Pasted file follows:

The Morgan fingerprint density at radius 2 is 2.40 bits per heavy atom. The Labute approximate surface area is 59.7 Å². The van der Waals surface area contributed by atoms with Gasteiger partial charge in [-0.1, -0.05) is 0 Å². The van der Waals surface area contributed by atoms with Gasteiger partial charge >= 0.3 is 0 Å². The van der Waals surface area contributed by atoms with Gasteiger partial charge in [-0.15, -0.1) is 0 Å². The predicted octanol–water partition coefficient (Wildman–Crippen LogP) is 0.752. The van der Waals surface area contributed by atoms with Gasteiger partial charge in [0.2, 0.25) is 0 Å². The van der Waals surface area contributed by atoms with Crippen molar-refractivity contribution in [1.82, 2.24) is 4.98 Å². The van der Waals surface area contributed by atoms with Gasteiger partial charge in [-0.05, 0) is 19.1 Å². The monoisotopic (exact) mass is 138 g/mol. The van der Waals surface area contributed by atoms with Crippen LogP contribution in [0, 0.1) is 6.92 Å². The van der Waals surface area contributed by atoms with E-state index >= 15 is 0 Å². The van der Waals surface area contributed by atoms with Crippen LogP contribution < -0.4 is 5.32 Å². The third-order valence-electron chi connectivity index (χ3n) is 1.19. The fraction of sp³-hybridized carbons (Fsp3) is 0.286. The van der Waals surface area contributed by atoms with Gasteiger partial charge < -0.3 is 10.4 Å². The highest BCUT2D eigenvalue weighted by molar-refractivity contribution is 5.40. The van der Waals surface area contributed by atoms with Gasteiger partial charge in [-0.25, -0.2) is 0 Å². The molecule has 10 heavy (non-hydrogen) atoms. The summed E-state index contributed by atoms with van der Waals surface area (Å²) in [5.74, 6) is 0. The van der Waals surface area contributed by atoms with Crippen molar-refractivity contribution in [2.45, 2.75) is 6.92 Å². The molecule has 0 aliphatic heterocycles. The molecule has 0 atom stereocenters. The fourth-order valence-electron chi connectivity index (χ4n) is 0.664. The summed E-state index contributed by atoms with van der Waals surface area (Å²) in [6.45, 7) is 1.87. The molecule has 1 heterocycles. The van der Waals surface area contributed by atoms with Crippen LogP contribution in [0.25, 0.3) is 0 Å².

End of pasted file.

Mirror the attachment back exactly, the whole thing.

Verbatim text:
The Morgan fingerprint density at radius 2 is 2.40 bits per heavy atom. The Labute approximate surface area is 59.7 Å². The van der Waals surface area contributed by atoms with Gasteiger partial charge in [-0.1, -0.05) is 0 Å². The van der Waals surface area contributed by atoms with Gasteiger partial charge >= 0.3 is 0 Å². The van der Waals surface area contributed by atoms with Gasteiger partial charge in [-0.15, -0.1) is 0 Å². The predicted octanol–water partition coefficient (Wildman–Crippen LogP) is 0.752. The van der Waals surface area contributed by atoms with Gasteiger partial charge in [0.2, 0.25) is 0 Å². The van der Waals surface area contributed by atoms with Crippen molar-refractivity contribution in [1.82, 2.24) is 4.98 Å². The van der Waals surface area contributed by atoms with Gasteiger partial charge in [-0.05, 0) is 19.1 Å². The monoisotopic (exact) mass is 138 g/mol. The van der Waals surface area contributed by atoms with Crippen LogP contribution in [0, 0.1) is 6.92 Å². The van der Waals surface area contributed by atoms with E-state index >= 15 is 0 Å². The van der Waals surface area contributed by atoms with Crippen LogP contribution < -0.4 is 5.32 Å². The third-order valence-electron chi connectivity index (χ3n) is 1.19. The fraction of sp³-hybridized carbons (Fsp3) is 0.286. The van der Waals surface area contributed by atoms with Gasteiger partial charge < -0.3 is 10.4 Å². The highest BCUT2D eigenvalue weighted by molar-refractivity contribution is 5.40. The van der Waals surface area contributed by atoms with Gasteiger partial charge in [-0.25, -0.2) is 0 Å². The molecule has 10 heavy (non-hydrogen) atoms. The summed E-state index contributed by atoms with van der Waals surface area (Å²) in [5.74, 6) is 0. The van der Waals surface area contributed by atoms with Crippen molar-refractivity contribution in [2.45, 2.75) is 6.92 Å². The molecule has 0 aliphatic heterocycles. The molecule has 0 atom stereocenters. The fourth-order valence-electron chi connectivity index (χ4n) is 0.664. The summed E-state index contributed by atoms with van der Waals surface area (Å²) in [6.45, 7) is 1.87. The molecule has 1 heterocycles. The van der Waals surface area contributed by atoms with Crippen LogP contribution in [0.25, 0.3) is 0 Å².